It just might be that in 50 years time we will be reading Tori Amos's poetry in our English classes, and learning her arrangements in music schools all over the planet. Perhaps a little farfetched but very much possible.
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2 of 2 people found the following review helpful
5.0 out of 5 stars Listening to music is never the same again, 24 Jun. 2000
By A Customer
This review is from: Little Earthquakes (Audio CD)
Ok, I am a boy. Still this album has got me through some of the hardest times of my life. It is unbeatable. Her other albums still beat anything else out there but following this up is an impossible task. I know it sounds obsessive but this record will change how you listen to music forever. Buy in complete confidence but give it plenty of listens because it takes some time to grow on you. Forget all the other singer-songwriters ( except joni mitchell) and buy this album now.
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2 of 2 people found the following review helpful
5.0 out of 5 stars Fragile, 2 May 2004
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This review is from: Little Earthquakes (Audio CD)
Fragile and shocking are two words that come to my mind with this CD. Tori Amos was recommended to me by my singing teacher, and it deserves his recommendation.
Every song shows you some hidden side of her persona, one that makes you feel almost ashamed to listen to it. This is not a CD to listen to every day, and not one to listen to while in company or as background music. This is a CD to blow your mind. One for gloomy Sundays when it rains outside. One to savour.
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1 of 1 people found the following review helpful
5.0 out of 5 stars Her Best Album, 30 Mar. 2004
By 
This review is from: Little Earthquakes (Audio CD)
Why is it that some artists get followers who are devoted on the verge of being obsessed? Two examples are Morrissey and David Bowie, another Tori Amos. There seems to be something hypnotic about the redheaded & red-blooded Amos. Though she's outwardly a traditionally bohemian singer-songwriter, she somehow comes across as more edgy than Joni Mitchell, more passionate than Suzanne Vega.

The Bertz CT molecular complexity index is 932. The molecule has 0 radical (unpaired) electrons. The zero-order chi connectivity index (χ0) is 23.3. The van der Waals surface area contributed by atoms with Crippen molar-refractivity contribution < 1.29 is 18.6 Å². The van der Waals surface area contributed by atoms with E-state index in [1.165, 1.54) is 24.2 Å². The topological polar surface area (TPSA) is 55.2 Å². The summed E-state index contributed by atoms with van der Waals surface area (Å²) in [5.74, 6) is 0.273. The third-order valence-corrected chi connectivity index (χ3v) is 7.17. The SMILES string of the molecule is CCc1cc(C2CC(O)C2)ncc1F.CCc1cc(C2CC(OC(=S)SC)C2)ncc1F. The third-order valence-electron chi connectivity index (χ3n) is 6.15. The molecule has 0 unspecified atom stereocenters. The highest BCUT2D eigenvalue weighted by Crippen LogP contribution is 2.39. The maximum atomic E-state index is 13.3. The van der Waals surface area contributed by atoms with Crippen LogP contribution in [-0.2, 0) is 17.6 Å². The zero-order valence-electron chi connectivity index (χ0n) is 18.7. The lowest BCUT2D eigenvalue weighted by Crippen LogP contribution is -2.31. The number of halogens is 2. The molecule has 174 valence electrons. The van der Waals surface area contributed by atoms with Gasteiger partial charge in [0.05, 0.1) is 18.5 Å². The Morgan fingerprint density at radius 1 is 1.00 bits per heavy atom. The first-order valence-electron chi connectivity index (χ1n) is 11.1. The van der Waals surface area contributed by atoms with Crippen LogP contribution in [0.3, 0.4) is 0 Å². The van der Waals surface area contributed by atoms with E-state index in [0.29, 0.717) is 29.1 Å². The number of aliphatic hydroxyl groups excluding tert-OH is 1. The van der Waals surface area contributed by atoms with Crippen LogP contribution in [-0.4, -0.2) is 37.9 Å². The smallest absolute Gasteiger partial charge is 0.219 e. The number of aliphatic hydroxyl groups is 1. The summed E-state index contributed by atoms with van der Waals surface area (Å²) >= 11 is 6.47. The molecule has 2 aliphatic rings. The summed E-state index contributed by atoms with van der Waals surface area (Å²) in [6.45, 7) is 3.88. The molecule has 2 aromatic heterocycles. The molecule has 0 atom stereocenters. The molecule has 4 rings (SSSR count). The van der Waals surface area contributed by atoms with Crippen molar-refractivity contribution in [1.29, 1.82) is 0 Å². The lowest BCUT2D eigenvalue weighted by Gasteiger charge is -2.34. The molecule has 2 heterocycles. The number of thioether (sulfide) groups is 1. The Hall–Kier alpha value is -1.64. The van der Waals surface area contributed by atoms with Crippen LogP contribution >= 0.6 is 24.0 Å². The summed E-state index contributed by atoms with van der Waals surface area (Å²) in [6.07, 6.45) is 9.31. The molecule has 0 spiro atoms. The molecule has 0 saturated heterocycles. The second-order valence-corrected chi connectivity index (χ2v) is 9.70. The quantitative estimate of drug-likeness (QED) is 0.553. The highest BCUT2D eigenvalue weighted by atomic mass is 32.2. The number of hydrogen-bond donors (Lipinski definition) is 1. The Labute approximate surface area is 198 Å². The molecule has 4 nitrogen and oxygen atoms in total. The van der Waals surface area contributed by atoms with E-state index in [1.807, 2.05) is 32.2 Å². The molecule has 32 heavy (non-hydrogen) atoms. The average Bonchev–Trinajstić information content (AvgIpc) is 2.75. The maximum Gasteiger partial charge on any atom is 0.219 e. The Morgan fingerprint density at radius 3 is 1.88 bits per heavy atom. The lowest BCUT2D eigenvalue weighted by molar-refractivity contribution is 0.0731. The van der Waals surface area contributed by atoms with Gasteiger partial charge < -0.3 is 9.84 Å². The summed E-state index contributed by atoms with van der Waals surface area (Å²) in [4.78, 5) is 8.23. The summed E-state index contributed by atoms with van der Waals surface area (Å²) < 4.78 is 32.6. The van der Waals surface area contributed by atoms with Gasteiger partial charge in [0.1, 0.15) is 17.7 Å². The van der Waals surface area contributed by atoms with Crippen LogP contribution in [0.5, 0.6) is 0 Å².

All the songs on this CD are piano-driven, with strong melodies and some startling but still accessible lyrics. On later albums, her songs have become increasingly dense - here, she indulges the listener with great one-lines like "got enough guilt to start my own religion" and asking God if he "needs a woman to look after you".
This is the first of her albums I bought, and it's still my favourite one - and, a bit sadly, miles better than her latest material on "Scarlets Walk". Strongly recommended if you like Rickie Lee Jones, Suzanne Vega, Nike Drake or Rufus Wainwright.
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12 of 14 people found the following review helpful
5.0 out of 5 stars Honest, powerful, beautiful, and meaningful, 20 Jan. 2003
By 
Daniel Jolley "darkgenius" (Shelby, North Carolina USA) - See all my reviews
(HALL OF FAME REVIEWER)    (TOP 500 REVIEWER)    (REAL NAME)   
This review is from: Little Earthquakes (Audio CD)
Although Little Earthquakes is Tori Amos' first CD, it is also her best. As much talent and innovation as she has shown in the years since this album was released, she has yet to re-achieve the well-nigh perfection of her initial offering. These songs utilize beautiful music, raw emotion, and lyrical poetry to address a wide array of issues, ranging from rape to relationships to religion. Tori's style is uniquely her own, and the contrasts between soft piano-playing and abrupt emotional outbursts of strident notes, instruments, and words are incredible. No one bares her soul through music as forcefully as Tori. This is best exemplified by the a cappella performance of "Me and a Gun," which deals with Amos' own experience of being raped. These songs are all about empowerment, courageously finding one's voice and taking control of one's life.